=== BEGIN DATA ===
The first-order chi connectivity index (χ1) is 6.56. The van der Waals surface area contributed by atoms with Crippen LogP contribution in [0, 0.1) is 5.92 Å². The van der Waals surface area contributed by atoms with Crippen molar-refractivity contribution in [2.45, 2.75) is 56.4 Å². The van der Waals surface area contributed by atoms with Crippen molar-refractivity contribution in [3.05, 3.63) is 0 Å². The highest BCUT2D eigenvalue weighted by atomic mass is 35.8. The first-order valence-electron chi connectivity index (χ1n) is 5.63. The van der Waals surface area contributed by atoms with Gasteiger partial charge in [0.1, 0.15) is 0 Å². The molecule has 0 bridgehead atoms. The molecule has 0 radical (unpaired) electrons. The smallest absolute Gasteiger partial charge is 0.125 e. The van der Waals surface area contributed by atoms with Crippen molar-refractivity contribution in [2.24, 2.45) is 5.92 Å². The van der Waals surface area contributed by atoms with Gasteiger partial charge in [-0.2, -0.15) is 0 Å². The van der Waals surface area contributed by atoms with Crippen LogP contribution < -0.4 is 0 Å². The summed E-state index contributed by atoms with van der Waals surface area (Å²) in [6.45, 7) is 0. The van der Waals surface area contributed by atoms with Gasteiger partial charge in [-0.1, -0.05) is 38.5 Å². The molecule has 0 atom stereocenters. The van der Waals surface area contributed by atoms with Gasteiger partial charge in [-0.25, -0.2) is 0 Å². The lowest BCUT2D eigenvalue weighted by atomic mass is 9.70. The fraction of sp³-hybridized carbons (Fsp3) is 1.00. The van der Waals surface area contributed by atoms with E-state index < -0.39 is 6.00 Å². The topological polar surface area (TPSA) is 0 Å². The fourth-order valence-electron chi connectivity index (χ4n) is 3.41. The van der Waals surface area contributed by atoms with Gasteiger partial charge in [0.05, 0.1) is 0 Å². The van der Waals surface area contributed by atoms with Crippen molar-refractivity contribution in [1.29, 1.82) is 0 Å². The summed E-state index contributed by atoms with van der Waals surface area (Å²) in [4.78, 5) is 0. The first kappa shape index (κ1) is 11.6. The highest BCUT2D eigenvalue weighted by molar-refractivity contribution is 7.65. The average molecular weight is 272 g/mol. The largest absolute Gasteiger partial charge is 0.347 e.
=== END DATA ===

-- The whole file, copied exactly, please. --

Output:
The first-order chi connectivity index (χ1) is 6.56. The van der Waals surface area contributed by atoms with Crippen LogP contribution in [0, 0.1) is 5.92 Å². The van der Waals surface area contributed by atoms with Crippen molar-refractivity contribution in [2.45, 2.75) is 56.4 Å². The van der Waals surface area contributed by atoms with Crippen molar-refractivity contribution in [3.05, 3.63) is 0 Å². The highest BCUT2D eigenvalue weighted by atomic mass is 35.8. The first-order valence-electron chi connectivity index (χ1n) is 5.63. The van der Waals surface area contributed by atoms with Gasteiger partial charge in [0.1, 0.15) is 0 Å². The molecule has 0 bridgehead atoms. The molecule has 0 radical (unpaired) electrons. The smallest absolute Gasteiger partial charge is 0.125 e. The van der Waals surface area contributed by atoms with Crippen molar-refractivity contribution in [2.24, 2.45) is 5.92 Å². The van der Waals surface area contributed by atoms with Gasteiger partial charge in [-0.2, -0.15) is 0 Å². The van der Waals surface area contributed by atoms with Crippen LogP contribution < -0.4 is 0 Å². The summed E-state index contributed by atoms with van der Waals surface area (Å²) in [6.45, 7) is 0. The van der Waals surface area contributed by atoms with Gasteiger partial charge in [-0.1, -0.05) is 38.5 Å². The molecule has 0 atom stereocenters. The van der Waals surface area contributed by atoms with Gasteiger partial charge in [-0.25, -0.2) is 0 Å². The lowest BCUT2D eigenvalue weighted by atomic mass is 9.70. The fraction of sp³-hybridized carbons (Fsp3) is 1.00. The van der Waals surface area contributed by atoms with E-state index < -0.39 is 6.00 Å². The topological polar surface area (TPSA) is 0 Å². The fourth-order valence-electron chi connectivity index (χ4n) is 3.41. The van der Waals surface area contributed by atoms with Gasteiger partial charge in [0.05, 0.1) is 0 Å². The van der Waals surface area contributed by atoms with Crippen molar-refractivity contribution in [1.29, 1.82) is 0 Å². The summed E-state index contributed by atoms with van der Waals surface area (Å²) in [4.78, 5) is 0. The first kappa shape index (κ1) is 11.6. The highest BCUT2D eigenvalue weighted by molar-refractivity contribution is 7.65. The average molecular weight is 272 g/mol. The largest absolute Gasteiger partial charge is 0.347 e.